Foam fills Center City street after PECO substation explosion

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Firefighters responded to a hazmat situation in Center City Philadelphia, where a massive amount of foam covered an entire city block after it leaked from a PECO substation. (WPVI)

Firefighters responded to a hazmat situation in Center City Philadelphia, where a massive amount of foam covered an entire city block after it leaked from a PECO substation.

Several calls were made to police after 1 p.m. Saturday, reporting explosions inside a building around the 400 block of South Juniper Street.

Crews arrived to the find the fire suppression system had released a large amount of foam.



They say there was a problem at the substation, which caused a power outage, and then the foam began appearing.

"There was a fire alarm going on and I didn't really think anything of it, and then I was just chillin' in my bed and I heard this huge explosion," said Mark Deluca, witness.

"Then all of a sudden what looked like giant soap bubbles started floating down in front of our house," said Karen Saillant, witness.


While a neighbor watched the foam flurry, he captured the explosion on his phone.

At this time, fire officials say they're still investigating exactly what happened inside the substation.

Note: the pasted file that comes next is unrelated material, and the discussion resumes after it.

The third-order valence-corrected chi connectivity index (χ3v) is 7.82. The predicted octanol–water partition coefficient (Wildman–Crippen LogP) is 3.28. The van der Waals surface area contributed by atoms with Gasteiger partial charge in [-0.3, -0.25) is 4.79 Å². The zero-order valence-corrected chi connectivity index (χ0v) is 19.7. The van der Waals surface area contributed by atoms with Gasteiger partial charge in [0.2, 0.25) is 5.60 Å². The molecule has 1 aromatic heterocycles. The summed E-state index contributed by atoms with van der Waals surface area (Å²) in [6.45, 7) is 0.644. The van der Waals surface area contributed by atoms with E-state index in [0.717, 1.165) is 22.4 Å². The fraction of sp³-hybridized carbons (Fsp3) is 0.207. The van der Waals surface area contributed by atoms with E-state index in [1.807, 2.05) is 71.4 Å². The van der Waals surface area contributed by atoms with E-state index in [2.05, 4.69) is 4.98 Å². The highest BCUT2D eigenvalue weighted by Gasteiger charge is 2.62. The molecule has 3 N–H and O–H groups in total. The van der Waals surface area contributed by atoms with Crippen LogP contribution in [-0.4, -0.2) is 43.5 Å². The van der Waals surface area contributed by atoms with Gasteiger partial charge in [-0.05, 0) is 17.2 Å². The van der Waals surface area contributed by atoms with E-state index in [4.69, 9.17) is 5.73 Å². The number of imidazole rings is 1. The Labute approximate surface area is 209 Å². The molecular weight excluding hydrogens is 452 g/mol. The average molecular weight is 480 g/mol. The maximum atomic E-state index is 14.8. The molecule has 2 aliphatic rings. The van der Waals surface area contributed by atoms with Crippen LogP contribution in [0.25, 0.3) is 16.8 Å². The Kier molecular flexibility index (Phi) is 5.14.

We're told the foam system inside triggers to prevent any fire from spreading, and it fills up the entire building immediately.



That's why when crews first opened the doors it came gushing out, 6-7 feet high in some places.

"It was a little bit scary because there were a lot of them and there was a lot of wind," said Saillant.

The good news is there are no reports of any injuries to residents or firefighters - just a lot of foam.

"There were just like two holes in the side of the building, and it just kept spewing out," said Deluca.

PECO officials say 2,700 customers temporarily lost power. It has since been fully restored.

As a result of the power outage, there were several elevator rescues in the area.

Once under control, the piles and piles of flame-retardant foam was hosed down, and shoveled into storm drains.

Officials tell us it is not toxic or environmentally harmful.

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hazmatphilly newsCenter City Philadelphia
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